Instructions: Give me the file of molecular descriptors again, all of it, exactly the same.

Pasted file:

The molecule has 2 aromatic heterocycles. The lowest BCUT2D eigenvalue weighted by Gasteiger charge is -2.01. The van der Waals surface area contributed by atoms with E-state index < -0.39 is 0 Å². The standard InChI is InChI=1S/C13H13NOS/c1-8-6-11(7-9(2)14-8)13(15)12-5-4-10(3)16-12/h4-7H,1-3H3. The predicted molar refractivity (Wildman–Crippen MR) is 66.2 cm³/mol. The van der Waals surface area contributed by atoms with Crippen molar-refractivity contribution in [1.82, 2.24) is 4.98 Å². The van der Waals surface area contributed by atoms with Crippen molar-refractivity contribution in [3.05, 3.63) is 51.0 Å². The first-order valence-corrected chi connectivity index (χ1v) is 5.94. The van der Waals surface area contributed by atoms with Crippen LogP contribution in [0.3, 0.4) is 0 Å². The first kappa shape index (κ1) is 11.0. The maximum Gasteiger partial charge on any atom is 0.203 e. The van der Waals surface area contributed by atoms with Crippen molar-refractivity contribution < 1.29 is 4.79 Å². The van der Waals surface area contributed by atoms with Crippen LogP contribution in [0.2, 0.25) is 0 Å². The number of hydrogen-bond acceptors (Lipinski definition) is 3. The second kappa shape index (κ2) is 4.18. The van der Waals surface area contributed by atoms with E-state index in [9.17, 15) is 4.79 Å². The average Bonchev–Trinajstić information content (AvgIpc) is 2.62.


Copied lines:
The molecule has 2 aromatic heterocycles. The lowest BCUT2D eigenvalue weighted by Gasteiger charge is -2.01. The van der Waals surface area contributed by atoms with E-state index < -0.39 is 0 Å². The standard InChI is InChI=1S/C13H13NOS/c1-8-6-11(7-9(2)14-8)13(15)12-5-4-10(3)16-12/h4-7H,1-3H3. The predicted molar refractivity (Wildman–Crippen MR) is 66.2 cm³/mol. The van der Waals surface area contributed by atoms with Crippen molar-refractivity contribution in [1.82, 2.24) is 4.98 Å². The van der Waals surface area contributed by atoms with Crippen molar-refractivity contribution in [3.05, 3.63) is 51.0 Å². The first-order valence-corrected chi connectivity index (χ1v) is 5.94. The van der Waals surface area contributed by atoms with Crippen LogP contribution in [0.3, 0.4) is 0 Å². The first kappa shape index (κ1) is 11.0. The maximum Gasteiger partial charge on any atom is 0.203 e. The van der Waals surface area contributed by atoms with Crippen molar-refractivity contribution < 1.29 is 4.79 Å². The van der Waals surface area contributed by atoms with Crippen LogP contribution in [0.2, 0.25) is 0 Å². The number of hydrogen-bond acceptors (Lipinski definition) is 3. The second kappa shape index (κ2) is 4.18. The van der Waals surface area contributed by atoms with E-state index in [9.17, 15) is 4.79 Å². The average Bonchev–Trinajstić information content (AvgIpc) is 2.62.